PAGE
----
Sharon Jones-Scaife, a 1989 graduate of the University of Arkansas at Little Rock who now lives in Sachse, Texas, has written a new children’s book that focuses on the importance of being prepared when faced with weather emergencies.
“It is up to parents to help their children overcome fear, whether it’s fear of the monster under the bed, fear of insects, or weather-related fears,” Jones-Scaife said. “This story will help them start the fear conversation with their children.”
“Lil’ Marco Plays Hide and Seek” will be released May 3 by Frog Pond Publishing. Written in rhyming stanzas and paired with vibrant and engaging illustrations, the story leads children on a trail of fun play through a game of hide and seek while introducing them to safe places to hide in the event of a weather-related emergency.
In addition to helping parents have a conversation with their children about weather and safety, the book contains an emergency planning sheet, tip sheets, and children’s activities.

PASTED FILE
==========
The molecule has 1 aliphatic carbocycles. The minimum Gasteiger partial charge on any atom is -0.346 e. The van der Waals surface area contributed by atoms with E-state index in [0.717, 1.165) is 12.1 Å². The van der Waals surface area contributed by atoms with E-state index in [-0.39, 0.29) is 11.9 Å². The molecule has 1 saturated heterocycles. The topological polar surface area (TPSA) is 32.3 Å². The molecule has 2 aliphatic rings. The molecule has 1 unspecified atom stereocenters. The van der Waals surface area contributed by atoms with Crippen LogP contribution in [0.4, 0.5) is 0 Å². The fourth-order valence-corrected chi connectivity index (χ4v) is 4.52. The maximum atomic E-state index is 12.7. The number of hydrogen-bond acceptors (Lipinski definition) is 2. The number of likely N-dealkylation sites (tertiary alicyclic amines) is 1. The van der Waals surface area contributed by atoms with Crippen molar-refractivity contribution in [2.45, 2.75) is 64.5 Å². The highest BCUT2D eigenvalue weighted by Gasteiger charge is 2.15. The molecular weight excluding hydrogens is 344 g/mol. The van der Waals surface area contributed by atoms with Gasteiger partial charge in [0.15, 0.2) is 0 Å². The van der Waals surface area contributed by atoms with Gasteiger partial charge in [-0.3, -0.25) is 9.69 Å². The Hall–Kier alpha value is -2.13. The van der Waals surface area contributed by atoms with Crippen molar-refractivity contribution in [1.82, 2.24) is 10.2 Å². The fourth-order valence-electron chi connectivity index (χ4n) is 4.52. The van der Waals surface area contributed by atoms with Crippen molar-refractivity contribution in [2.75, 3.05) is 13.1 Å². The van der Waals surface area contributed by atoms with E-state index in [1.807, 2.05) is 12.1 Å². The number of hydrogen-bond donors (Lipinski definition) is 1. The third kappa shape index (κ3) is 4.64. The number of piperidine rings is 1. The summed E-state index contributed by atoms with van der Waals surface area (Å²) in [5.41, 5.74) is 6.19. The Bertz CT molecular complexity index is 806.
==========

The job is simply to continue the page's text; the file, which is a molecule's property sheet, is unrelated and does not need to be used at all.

“I included emergency preparedness information and activity sheets that relate to the story theme,” Jones-Scaife said. “It is an established fact that children feel safer when they know what to do in an emergency situation.”
Jones-Scaife, who graduated from UA Little Rock with a bachelor’s degree in graphic design/illustration, is the author of several children’s books, including “I Miss You, Papa.” She wrote the book following the death of her husband, Albert, in 2015 and the effect it had on her then 4- and 7-year-old grandchildren. Additionally, she is the publisher of Teen Graffiti, a magazine that serves as a voice for teens, as well as the author of “Mrs. Hughes is Missing,” “It’s Bedtime Lil’ Marco,” and “Becoming,” a collection of original poems and illustrations.
When she was 18, Jones-Scaife enrolled at UA Little Rock, following her three older siblings who already attended the university. She said her time at UA Little Rock helped her to become more independent and get a good start in her career.
“I had a good time. UA Little Rock gave me an opportunity to learn to be responsible,” she said. “It taught me a lot about life, how to be on my own, and it gave me a solid start to my career.”